While there are some concerns about robots replacing humans and taking their jobs, with U.S. unemployment at about 3.6% ecommerce companies are struggling to find enough workers and more are seeing robotics as a way to close the gap.
Chris Elliott, a consulting manager with ecommerce consulting and software provider Blue Horseshoe, said he’s seeing companies that aren’t looking for robots and automation to replace people but just to fill positions that are unfillable.
“It comes down to, either you can’t find enough people to fill your positions, or you need a flexible labor force for seasonality, and robots can help you meet your labor requirement,” he said. “When we do analysis for our customers, the requirement for a work area might be 2.5 full-time equivalents, and you want the bot to be that .5, so you don’t have to hire a third person.”
A lot of companies are having a hard time with staffing, and turnover is high, said Robert Escobar, founder and principal of omnichannel supply chain and logistics consultancy Camino Real Group.
“Everyone is being super creative in keeping their teams together,” said Escobar, who previously worked in ecommerce for Gwinnie Bee and Roxbox. “I talked to a guy who has three different temp agencies this year, and he’s already getting nervous about the holidays, with bodies being so scarce. Workers having so many choices, they often leave and get another job. That’s why they’re motivated to put in more automation.”
Fergal Glynn, vice president of marketing at fulfillment automation provider 6 River Systems, said a fulfillment system built on co-bots not only allows companies to keep their current workers, it also opens up opportunities to hire workers who were excluded in the past. For instance, a picker’s job might require them to walk 10 or more miles a day in a more manual process, but with robots in place that’s reduced to about three miles a day, making it less physically taxing.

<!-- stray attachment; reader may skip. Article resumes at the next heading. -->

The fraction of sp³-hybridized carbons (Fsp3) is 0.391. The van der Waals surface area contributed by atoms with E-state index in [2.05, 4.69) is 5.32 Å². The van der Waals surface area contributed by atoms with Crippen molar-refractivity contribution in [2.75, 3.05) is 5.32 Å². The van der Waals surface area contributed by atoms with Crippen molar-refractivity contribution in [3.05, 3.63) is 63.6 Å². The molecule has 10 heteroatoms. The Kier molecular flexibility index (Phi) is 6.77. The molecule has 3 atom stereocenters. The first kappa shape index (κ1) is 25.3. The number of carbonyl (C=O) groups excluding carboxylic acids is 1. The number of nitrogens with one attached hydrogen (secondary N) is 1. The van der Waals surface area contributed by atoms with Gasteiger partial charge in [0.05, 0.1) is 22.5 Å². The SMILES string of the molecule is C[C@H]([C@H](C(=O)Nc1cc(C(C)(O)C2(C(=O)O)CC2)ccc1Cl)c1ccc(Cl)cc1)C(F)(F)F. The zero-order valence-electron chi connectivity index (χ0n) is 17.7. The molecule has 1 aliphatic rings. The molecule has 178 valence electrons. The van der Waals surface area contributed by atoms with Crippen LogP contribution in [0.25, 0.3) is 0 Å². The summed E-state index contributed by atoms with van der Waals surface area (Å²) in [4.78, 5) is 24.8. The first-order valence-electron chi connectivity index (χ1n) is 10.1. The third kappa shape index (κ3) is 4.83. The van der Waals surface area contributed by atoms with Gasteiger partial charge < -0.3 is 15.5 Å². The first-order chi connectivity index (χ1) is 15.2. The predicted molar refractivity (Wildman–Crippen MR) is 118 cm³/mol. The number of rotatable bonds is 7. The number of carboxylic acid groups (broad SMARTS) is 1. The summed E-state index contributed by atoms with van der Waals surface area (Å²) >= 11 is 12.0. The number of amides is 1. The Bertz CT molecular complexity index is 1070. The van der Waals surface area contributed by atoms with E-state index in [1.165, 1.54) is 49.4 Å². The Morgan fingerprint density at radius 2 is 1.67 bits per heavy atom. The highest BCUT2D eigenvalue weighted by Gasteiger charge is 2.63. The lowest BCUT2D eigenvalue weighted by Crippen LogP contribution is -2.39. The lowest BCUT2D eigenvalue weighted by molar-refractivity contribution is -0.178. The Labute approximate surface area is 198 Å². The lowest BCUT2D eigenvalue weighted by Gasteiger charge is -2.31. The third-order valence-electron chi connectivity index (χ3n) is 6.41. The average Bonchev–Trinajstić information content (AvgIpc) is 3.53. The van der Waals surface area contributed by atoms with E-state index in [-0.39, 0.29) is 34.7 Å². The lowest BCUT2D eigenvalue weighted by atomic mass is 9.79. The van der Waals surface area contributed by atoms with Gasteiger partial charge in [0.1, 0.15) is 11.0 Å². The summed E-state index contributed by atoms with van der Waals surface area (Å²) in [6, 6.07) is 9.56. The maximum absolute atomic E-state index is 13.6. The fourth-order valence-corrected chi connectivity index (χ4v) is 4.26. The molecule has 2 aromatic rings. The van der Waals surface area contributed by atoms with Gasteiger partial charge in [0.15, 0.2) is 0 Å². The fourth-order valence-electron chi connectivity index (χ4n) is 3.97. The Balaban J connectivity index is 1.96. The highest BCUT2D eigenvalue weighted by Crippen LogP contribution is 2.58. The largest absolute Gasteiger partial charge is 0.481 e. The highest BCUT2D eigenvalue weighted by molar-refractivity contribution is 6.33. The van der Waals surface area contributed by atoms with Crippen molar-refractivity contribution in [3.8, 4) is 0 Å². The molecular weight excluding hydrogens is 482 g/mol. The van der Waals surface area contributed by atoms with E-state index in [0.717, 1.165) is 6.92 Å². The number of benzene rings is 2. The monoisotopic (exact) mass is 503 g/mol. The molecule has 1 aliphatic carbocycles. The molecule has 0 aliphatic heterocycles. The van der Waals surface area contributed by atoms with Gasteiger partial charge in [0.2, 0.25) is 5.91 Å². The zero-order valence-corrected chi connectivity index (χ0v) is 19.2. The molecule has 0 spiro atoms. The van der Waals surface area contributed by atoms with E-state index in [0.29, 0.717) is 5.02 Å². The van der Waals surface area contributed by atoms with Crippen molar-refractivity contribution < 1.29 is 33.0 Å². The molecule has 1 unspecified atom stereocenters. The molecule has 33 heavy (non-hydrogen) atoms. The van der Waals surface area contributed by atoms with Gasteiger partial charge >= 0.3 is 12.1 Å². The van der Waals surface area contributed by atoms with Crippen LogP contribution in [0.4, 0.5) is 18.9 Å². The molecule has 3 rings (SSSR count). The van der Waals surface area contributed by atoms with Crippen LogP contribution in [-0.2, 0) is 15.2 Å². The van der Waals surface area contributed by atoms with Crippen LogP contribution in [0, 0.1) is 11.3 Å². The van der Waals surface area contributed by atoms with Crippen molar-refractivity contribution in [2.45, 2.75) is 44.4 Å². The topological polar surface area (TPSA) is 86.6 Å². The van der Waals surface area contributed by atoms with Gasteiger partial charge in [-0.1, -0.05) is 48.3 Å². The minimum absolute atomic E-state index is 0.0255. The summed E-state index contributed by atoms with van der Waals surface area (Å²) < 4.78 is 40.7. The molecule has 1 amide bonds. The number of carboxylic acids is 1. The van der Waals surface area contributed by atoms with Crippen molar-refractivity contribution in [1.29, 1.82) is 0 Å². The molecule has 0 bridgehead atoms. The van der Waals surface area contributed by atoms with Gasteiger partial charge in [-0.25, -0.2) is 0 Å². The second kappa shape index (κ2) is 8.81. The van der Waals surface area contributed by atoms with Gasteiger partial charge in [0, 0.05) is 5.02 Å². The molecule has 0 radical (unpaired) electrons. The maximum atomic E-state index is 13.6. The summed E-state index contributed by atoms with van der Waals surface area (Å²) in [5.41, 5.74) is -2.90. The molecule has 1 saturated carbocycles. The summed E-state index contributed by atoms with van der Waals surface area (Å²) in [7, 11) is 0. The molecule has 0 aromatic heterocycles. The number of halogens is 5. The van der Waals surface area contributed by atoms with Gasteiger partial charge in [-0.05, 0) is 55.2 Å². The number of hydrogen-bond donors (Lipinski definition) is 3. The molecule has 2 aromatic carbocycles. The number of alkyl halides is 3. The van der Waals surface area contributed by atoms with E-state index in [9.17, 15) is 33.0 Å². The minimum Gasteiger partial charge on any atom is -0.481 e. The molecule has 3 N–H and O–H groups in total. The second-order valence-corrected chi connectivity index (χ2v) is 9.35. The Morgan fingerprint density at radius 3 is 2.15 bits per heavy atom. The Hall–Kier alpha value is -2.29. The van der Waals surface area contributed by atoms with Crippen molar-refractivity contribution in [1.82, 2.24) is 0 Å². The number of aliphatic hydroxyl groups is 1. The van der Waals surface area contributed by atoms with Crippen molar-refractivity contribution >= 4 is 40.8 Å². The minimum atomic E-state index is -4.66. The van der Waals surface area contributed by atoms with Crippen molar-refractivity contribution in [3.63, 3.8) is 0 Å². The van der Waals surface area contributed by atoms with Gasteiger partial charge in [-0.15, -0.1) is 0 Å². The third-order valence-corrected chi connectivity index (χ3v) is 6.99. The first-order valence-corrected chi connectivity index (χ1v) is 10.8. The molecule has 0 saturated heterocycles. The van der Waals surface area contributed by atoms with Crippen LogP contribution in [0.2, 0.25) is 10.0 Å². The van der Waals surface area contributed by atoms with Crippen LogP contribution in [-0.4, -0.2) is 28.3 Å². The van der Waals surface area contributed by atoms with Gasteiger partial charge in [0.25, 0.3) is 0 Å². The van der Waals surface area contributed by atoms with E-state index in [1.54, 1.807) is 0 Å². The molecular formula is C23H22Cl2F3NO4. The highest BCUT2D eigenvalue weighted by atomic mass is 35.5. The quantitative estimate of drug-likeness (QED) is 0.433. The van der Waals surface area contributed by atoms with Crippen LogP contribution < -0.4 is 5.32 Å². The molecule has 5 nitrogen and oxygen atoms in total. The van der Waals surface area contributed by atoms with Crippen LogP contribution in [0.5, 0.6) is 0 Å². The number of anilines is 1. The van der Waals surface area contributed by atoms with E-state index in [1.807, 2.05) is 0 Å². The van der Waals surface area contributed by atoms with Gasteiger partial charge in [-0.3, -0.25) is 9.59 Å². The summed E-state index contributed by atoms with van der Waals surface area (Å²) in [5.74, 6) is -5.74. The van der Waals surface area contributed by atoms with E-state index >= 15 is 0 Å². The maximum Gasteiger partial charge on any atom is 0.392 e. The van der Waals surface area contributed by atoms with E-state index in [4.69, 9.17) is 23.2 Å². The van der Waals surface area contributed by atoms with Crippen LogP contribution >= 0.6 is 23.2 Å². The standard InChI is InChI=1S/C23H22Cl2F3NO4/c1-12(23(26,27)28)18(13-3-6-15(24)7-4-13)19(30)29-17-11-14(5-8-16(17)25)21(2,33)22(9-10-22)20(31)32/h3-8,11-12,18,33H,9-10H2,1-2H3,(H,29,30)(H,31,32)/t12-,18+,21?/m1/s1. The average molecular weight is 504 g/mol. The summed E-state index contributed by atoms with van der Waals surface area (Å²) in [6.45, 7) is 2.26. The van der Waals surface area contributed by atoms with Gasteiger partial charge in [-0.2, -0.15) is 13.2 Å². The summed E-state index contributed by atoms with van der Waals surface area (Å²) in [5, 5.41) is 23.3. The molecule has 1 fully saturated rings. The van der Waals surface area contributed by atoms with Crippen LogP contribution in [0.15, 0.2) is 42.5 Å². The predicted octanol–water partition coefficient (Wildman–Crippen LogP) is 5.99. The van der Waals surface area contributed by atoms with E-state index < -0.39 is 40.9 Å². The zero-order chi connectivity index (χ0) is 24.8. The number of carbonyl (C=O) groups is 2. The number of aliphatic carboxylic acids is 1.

“It also opens you up to consider others you hadn’t in the past,” he said. “If someone is not able to read or write English, they couldn’t handle paper picking. But with a robot-directed system, they’re shown a picture of the item, the color and the number. It opens up a whole new pool of available workers.”
Brian Barry, president of operations and fulfillment consultancy F. Curtis Barry & Co., said the economics of implementing robotics in terms of labor costs and availability are shifting rapidly, meaning more ecommerce companies should give it serious consideration.
“There are typically two major costs to warehouse robotics you need to consider: Implementation and the monthly system lease,” Barry said. “We’ve seen from early adopters that once the fully-loaded hourly labor cost reaches $15 to $16, robotics can be cost justified. They work longer without needing breaks and can run from 12 to 14 hours on a charge. As labor availability becomes tighter and wages push up, more companies will find a profitable application.”
To find out more about trends in ecommerce fulfillment center robotics, you can read our new report on the subject by clicking here.